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Strawberry Orange Banana Lime Leaf Slate Sky Blueberry Grape Watermelon Chocolate Marble
Strawberry Orange Banana Lime Leaf Slate Sky Blueberry Grape Watermelon Chocolate Marble

Stephen Jeavons

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  1. Tesco at Rickmansworth has also gained permanent boats despite the sign saying they're for shoppers only with no overnight stays. (One such boat is even encroached on the Winding Hole adjacent to the store). As it's not on the tow path, presumably CRT rules don't apply. I believe Tesco rent the land but the canal-side belongs to 3 Rivers District Council who don't seem to care. It's a shame as stopping off to get stuff for CC boaters has become quite difficult
  2. Answers: 1) 10mm cables (both legs) for both appliances and each fed from its own 15A breaker. Machines <6m from batteries 2) Plenty of ventilation below to heat exchanger which is underneath and near the front. Machine's own fan blows in this direction not up the back (These are integrated units). Plenty of ventilation to the rear behind adjacent cupboards. 3) I have this manual. It is general and doesn't include any specific guidance or instruction for units with coils under the front. Specific installation for the integrated units is notably missing. Had I known that an array of extra fans were needed to make up for the way it was designed, I would have included them. I used to fit kitchens in a past life and have never known any integrated fridge or freezer to require special vents in worktops or additional fans. The design of these AMICA appliances is flawed
  3. I made the big mistake of buying (rebadged) Shoreline integrated fridge and integrated freezer when we refitted the kitchen 2 years ago. They have the heat exchanger under the front of the units so rising heat goes straight back into cabinet above. Brilliant Eastern European design (NOT!). Quality of the cabinets is decidedly poor and flimsy. Compressors run for long periods. Documentation is pathetic and no decent installation guidance. Never again! As soon as they die (I can't see them lasting another year) will replace with 240V items and vent them appropriately.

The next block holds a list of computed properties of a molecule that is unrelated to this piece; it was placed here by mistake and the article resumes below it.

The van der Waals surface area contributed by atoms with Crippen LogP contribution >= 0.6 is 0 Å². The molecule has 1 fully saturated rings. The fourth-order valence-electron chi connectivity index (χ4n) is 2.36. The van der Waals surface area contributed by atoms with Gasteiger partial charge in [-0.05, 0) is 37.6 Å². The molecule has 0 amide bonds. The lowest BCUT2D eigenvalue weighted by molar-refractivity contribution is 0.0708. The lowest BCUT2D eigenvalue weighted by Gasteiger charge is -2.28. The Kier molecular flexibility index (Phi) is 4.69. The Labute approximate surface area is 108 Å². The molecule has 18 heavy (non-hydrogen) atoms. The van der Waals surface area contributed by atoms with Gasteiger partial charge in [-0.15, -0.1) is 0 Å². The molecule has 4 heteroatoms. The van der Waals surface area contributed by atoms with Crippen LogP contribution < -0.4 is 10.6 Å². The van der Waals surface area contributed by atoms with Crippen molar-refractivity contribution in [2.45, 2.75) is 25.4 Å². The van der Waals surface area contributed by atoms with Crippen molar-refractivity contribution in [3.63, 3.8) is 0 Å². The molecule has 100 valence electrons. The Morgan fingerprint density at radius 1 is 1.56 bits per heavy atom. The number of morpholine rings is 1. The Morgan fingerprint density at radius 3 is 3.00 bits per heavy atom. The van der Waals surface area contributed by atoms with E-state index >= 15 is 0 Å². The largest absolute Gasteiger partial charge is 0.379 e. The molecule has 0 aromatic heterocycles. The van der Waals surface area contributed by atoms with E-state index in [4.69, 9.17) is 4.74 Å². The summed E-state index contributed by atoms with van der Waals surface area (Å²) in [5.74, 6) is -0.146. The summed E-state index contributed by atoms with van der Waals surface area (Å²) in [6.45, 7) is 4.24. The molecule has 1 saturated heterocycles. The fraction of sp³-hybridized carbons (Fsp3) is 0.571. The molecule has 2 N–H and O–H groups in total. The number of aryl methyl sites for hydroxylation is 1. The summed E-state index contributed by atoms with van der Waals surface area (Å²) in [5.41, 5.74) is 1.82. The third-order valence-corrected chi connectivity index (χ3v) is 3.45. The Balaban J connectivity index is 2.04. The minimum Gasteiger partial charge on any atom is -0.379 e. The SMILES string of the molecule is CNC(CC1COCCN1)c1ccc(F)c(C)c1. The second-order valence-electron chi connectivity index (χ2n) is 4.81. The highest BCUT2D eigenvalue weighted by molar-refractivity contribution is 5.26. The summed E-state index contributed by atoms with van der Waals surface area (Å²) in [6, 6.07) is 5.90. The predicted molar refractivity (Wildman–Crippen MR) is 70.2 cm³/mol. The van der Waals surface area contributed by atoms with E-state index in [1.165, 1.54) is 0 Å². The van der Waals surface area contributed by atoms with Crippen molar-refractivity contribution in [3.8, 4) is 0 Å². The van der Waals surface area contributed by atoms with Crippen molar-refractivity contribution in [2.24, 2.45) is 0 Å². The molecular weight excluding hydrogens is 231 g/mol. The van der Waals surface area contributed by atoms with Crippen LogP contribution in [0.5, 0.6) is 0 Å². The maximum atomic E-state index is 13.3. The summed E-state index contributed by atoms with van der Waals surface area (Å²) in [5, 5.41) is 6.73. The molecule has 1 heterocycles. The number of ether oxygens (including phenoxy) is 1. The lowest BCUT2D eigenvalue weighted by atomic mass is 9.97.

4. Beats working for a living doesn't it?
  5. We fitted a 3/4 bath with shower over when we re-fitted Consort. We're on a Res mooring with our own water supply. We love our bath and use it 90% of the time. I wouldn't be without one. The key is having plenty of hot water. We have a domestic style 3KW flow boiler which replenishes the Calorifier to full heat in just over an hour. Same system heats the boat's rads. When under way, engine heats the water in the usual way. Before we installed the flow boiler, with only the 1.25KW immersion, it would take 2-3 hours to re-heat the hot water. We fill the water tank roughly once a week (not sure how big it is). If you only have 16A mains available or are cruisers then probably best to stick with a shower
  6. I'm also struggling with the wiring here. I see no output points. There is a positive rail and a thin negative rail (presumably for the lamps) but where are the output tags? Maybe its just the photo not showing everything.
  7. I fitted one of these. They're great. The digital gauge (left hand one in the link) has an LED back light so easy to see if fitted somewhere dark. My problem is the lack of a fuel gauge. Looking to fit one of those at some point
  8. Sometimes we forget how lucky we are to have the NHS. It's overstretched because the country has too many people generally and certainly too many old farts like us in it. Otherwise it's a fantastic service. Poorer people in the States and elsewhere who cannot afford the treatment simply get none.